New archbishop offers hope for change

Philadelphia Archbishop-elect Nelson Perez Credit: AP / The Philadelphia Inquirer / Michael Bryant

“The diversity of the church is its greatest strength,” so says Nelson Perez.

Those words signal that Philadelphia Catholics are about to turn the page in local church history. On Jan. 23, Pope Francis appointed Perez, 58, currently bishop of Cleveland, to be the next archbishop of Philadelphia, leading the area’s 1.4 million Catholics — the largest single religious denomination in the region.

Perez will be the first Latinx archbishop in the city and is —  politically and socially — diametrically opposed to his predecessor, Archbishop Charles Chaput. Chaput was the first Native American archbishop in the U.S., but unlike Perez, Chaput is a staunch traditionalist. He was appointed in 2011 by Francis’ predecessor, the arch-conservative Pope Benedict XVI.

Philadelphia’s archbishops have nearly always been promoted to cardinal, giving them voting power in the church hierarchy. Francis’ refusal to promote Chaput or to elevate him to cardinal has been viewed as a statement about his disapproval of Chaput’s politics and style and a virtual firing of Chaput.

Perez was made bishop of Cleveland in 2017 by Francis. Carol Kovach, who heads communications for the Catholic Diocese of Cleveland, said of Perez in a statement to PGN, “A kind, joyous and hard-working person, Bishop Perez is best described as proactive, involved and supportive in his leadership style.”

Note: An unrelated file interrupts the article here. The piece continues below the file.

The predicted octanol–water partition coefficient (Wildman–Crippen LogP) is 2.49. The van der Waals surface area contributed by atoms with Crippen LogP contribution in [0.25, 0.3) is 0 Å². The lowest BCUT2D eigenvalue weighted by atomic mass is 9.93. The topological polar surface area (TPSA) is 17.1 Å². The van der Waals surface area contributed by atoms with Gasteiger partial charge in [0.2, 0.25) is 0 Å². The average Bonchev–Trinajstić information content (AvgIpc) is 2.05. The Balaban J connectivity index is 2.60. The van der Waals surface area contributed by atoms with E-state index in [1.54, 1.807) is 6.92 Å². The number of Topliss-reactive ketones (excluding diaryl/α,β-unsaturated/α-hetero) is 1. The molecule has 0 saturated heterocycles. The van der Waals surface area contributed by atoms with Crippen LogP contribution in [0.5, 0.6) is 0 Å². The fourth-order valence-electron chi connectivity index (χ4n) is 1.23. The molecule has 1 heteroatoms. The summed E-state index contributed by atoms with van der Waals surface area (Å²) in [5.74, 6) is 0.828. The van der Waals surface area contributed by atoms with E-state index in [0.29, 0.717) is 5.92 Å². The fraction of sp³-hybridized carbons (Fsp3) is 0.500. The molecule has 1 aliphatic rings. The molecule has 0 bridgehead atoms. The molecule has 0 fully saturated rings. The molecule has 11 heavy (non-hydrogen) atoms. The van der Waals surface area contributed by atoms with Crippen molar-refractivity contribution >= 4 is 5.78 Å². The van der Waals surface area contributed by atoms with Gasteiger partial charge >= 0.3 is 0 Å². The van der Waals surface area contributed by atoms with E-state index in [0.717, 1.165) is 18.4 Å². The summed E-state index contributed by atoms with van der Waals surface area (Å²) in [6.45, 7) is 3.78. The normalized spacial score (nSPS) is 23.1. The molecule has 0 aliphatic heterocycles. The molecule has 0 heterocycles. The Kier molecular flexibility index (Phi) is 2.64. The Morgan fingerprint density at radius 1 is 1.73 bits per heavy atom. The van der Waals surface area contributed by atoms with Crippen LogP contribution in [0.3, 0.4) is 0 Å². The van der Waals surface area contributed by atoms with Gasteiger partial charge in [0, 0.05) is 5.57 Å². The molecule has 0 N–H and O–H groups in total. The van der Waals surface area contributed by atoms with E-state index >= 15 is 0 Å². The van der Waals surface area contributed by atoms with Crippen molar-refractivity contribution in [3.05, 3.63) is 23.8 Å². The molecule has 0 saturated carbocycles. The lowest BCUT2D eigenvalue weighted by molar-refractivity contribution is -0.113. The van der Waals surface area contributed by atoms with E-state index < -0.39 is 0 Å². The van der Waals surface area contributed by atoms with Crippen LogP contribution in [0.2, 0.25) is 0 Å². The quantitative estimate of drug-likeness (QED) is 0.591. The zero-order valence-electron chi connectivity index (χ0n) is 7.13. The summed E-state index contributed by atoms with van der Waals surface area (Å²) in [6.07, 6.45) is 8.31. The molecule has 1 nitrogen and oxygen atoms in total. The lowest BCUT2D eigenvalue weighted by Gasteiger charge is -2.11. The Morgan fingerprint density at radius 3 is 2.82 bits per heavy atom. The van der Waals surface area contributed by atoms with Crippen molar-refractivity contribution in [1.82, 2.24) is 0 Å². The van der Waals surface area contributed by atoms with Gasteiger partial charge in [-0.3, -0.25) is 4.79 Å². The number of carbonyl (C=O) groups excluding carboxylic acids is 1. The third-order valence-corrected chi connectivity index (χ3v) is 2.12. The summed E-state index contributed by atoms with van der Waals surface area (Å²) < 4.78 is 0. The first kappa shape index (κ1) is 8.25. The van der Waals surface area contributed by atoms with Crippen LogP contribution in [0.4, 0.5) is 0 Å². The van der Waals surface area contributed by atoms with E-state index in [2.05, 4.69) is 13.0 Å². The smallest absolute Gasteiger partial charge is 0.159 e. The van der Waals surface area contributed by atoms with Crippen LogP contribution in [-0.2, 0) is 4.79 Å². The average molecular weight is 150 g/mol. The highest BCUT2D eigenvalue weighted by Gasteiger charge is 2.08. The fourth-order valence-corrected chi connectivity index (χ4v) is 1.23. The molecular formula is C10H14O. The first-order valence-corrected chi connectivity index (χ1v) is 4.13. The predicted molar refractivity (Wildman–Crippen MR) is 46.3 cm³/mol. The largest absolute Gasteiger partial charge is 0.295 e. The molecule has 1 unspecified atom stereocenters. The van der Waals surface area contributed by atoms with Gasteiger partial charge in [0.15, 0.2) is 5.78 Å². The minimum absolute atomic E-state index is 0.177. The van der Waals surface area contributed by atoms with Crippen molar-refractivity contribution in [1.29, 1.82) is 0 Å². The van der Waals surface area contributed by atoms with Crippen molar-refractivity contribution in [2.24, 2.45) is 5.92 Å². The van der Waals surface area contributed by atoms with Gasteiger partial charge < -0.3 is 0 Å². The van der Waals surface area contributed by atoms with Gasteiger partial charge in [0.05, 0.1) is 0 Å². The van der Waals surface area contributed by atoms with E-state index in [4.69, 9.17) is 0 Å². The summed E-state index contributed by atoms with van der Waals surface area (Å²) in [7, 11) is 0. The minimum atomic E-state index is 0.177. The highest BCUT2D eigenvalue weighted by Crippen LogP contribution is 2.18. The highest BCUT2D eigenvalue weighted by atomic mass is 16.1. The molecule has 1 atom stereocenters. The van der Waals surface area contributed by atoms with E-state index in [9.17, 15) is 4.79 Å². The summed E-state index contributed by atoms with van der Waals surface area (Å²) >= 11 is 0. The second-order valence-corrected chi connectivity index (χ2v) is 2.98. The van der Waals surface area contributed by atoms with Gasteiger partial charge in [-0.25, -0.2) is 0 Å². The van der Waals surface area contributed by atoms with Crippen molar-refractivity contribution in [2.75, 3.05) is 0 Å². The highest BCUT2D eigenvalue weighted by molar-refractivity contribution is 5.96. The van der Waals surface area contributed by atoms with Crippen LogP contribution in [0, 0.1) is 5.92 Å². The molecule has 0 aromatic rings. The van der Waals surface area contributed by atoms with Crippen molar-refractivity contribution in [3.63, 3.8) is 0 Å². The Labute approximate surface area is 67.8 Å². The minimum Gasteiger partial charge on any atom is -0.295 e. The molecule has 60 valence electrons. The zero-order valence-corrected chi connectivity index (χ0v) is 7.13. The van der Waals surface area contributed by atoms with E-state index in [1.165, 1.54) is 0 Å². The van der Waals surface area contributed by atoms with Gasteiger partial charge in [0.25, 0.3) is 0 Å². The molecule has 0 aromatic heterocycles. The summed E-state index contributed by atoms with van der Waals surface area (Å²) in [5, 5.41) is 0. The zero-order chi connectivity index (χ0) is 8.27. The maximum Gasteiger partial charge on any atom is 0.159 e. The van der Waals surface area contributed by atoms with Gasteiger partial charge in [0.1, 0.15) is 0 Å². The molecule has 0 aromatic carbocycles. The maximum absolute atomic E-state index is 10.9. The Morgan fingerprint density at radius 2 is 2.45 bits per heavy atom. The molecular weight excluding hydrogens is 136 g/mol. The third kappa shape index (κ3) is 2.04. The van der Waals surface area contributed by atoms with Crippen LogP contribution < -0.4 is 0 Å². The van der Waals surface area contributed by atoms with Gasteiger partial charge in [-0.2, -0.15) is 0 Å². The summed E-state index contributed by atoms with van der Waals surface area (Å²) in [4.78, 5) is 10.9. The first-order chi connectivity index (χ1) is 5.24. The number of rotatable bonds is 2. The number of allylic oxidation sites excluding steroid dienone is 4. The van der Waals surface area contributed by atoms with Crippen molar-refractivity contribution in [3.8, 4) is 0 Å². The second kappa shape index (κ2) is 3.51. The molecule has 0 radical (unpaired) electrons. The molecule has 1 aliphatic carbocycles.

Of his work in Cleveland, she said, “In the Diocese of Cleveland, he made the visitation of parishes, schools and many other Catholic and community organizations a top priority. He was tireless in his desire to get to know the people and places of the diocese.”

Perez comes to Philadelphia — a renowned sanctuary city — with a track record of standing for immigrants and working in Cleveland to prevent deportations. Unlike Chaput, who is a supporter of President Trump, Perez has said of Trump’s immigration policies and treatment of the poor,  “We’ve lost our moral compass.”

As a part of the U.S. Conference of Catholic Bishops, Perez serves as chair of the Bishops’ Standing Committee on Cultural Diversity in the Church. In November 2018, Perez began a three-year term as the bishop liaison for the National Federation for Catholic Youth Ministry.

Cuban-American Perez was born in Miami, raised in New Jersey and ordained in Philadelphia. Perez spent 23 years in Philadelphia as a priest and as a teacher at LaSalle University. Perez also did pastoral counseling while in Philadelphia.

For LGBTQ Catholics, Perez’s appointment is a momentous change. Chaput is widely regarded both in and out of church circles as one of the most virulently homophobic and transphobic members of the Church hierarchy.

Ann Reilly, a longtime member of the LGBT Catholic group DignityUSA, said, “We know [the appointment of Perez] will be a step forward for us as LGBTQ Catholics because Pope Francis could have chosen someone else, someone older, more conservative. But he chose a Latinx bishop who cares about sex abuse victims, cares about immigrants, cares about poor people and cares about opening the church to everyone.”

She added, “Perez’s opening statement to us was one of warmth and humility. He immediately spoke to sex abuse victims, spoke in Spanish to our large Latinx community. I feel so hopeful.”

Out Rev. Naomi Washington Leapheart is an adjunct professor of theology and religious studies at Villanova University and served as the faith work director for the National LGBTQ Task Force. She was hired as director for Faith-Based and Interfaith Affairs for Philadelphia in October.